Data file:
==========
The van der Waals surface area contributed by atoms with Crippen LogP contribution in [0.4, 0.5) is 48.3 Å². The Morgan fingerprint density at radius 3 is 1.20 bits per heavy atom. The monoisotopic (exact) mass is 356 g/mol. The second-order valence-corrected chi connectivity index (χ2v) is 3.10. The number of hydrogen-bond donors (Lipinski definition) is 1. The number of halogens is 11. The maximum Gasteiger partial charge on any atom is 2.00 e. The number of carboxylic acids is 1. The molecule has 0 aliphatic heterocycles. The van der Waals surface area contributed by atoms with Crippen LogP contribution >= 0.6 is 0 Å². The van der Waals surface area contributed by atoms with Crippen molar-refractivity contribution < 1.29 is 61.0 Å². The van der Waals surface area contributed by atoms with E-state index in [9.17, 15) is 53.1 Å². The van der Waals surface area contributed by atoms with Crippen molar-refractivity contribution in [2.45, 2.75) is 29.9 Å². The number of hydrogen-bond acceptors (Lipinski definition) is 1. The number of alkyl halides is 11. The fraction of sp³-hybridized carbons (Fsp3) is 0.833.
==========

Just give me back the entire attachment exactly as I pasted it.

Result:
The van der Waals surface area contributed by atoms with Crippen LogP contribution in [0.4, 0.5) is 48.3 Å². The Morgan fingerprint density at radius 3 is 1.20 bits per heavy atom. The monoisotopic (exact) mass is 356 g/mol. The second-order valence-corrected chi connectivity index (χ2v) is 3.10. The number of hydrogen-bond donors (Lipinski definition) is 1. The number of halogens is 11. The maximum Gasteiger partial charge on any atom is 2.00 e. The number of carboxylic acids is 1. The molecule has 0 aliphatic heterocycles. The van der Waals surface area contributed by atoms with Crippen LogP contribution >= 0.6 is 0 Å². The van der Waals surface area contributed by atoms with Crippen molar-refractivity contribution < 1.29 is 61.0 Å². The van der Waals surface area contributed by atoms with E-state index in [9.17, 15) is 53.1 Å². The van der Waals surface area contributed by atoms with Crippen molar-refractivity contribution in [2.45, 2.75) is 29.9 Å². The number of hydrogen-bond acceptors (Lipinski definition) is 1. The number of alkyl halides is 11. The fraction of sp³-hybridized carbons (Fsp3) is 0.833.